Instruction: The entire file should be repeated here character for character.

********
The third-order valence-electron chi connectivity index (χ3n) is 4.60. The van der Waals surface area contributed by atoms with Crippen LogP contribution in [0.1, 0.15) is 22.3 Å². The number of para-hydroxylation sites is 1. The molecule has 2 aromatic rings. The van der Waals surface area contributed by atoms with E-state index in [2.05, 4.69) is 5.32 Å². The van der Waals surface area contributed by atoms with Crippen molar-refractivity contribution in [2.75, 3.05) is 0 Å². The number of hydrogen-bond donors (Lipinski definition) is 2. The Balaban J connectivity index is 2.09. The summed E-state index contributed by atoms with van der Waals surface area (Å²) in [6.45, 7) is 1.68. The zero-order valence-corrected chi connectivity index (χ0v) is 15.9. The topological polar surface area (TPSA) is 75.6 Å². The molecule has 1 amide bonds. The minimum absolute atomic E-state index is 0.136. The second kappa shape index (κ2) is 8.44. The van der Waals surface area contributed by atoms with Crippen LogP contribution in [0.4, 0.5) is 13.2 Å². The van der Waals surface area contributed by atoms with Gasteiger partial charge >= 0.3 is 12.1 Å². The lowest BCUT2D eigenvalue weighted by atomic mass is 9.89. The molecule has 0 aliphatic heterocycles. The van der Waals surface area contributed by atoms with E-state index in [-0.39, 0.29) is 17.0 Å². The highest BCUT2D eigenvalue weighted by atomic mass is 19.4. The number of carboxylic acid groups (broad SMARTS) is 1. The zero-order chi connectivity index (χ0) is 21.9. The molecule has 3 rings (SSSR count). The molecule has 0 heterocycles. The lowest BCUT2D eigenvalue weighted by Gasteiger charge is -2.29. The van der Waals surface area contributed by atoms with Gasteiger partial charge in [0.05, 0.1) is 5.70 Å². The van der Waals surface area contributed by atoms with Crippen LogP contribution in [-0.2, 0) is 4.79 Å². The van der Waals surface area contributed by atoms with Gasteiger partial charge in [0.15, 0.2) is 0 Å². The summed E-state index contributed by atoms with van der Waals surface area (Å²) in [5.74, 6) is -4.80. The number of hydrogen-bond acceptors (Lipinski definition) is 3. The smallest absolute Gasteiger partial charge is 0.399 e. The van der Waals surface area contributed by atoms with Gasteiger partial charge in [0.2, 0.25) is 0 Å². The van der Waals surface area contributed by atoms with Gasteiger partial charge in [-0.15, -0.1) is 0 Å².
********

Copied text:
The third-order valence-electron chi connectivity index (χ3n) is 4.60. The van der Waals surface area contributed by atoms with Crippen LogP contribution in [0.1, 0.15) is 22.3 Å². The number of para-hydroxylation sites is 1. The molecule has 2 aromatic rings. The van der Waals surface area contributed by atoms with E-state index in [2.05, 4.69) is 5.32 Å². The van der Waals surface area contributed by atoms with Crippen molar-refractivity contribution in [2.75, 3.05) is 0 Å². The number of hydrogen-bond donors (Lipinski definition) is 2. The Balaban J connectivity index is 2.09. The summed E-state index contributed by atoms with van der Waals surface area (Å²) in [6.45, 7) is 1.68. The zero-order valence-corrected chi connectivity index (χ0v) is 15.9. The topological polar surface area (TPSA) is 75.6 Å². The molecule has 1 amide bonds. The minimum absolute atomic E-state index is 0.136. The second kappa shape index (κ2) is 8.44. The van der Waals surface area contributed by atoms with Crippen LogP contribution in [0.4, 0.5) is 13.2 Å². The van der Waals surface area contributed by atoms with Gasteiger partial charge >= 0.3 is 12.1 Å². The lowest BCUT2D eigenvalue weighted by atomic mass is 9.89. The molecule has 0 aliphatic heterocycles. The van der Waals surface area contributed by atoms with E-state index in [-0.39, 0.29) is 17.0 Å². The highest BCUT2D eigenvalue weighted by atomic mass is 19.4. The number of carboxylic acid groups (broad SMARTS) is 1. The zero-order chi connectivity index (χ0) is 21.9. The molecule has 3 rings (SSSR count). The molecule has 0 heterocycles. The lowest BCUT2D eigenvalue weighted by Gasteiger charge is -2.29. The van der Waals surface area contributed by atoms with Gasteiger partial charge in [0.05, 0.1) is 5.70 Å². The van der Waals surface area contributed by atoms with Crippen LogP contribution in [-0.2, 0) is 4.79 Å². The van der Waals surface area contributed by atoms with Gasteiger partial charge in [0.15, 0.2) is 0 Å². The summed E-state index contributed by atoms with van der Waals surface area (Å²) in [5.74, 6) is -4.80. The number of hydrogen-bond acceptors (Lipinski definition) is 3. The smallest absolute Gasteiger partial charge is 0.399 e. The van der Waals surface area contributed by atoms with Gasteiger partial charge in [0.2, 0.25) is 0 Å². The van der Waals surface area contributed by atoms with Gasteiger partial charge in [-0.15, -0.1) is 0 Å².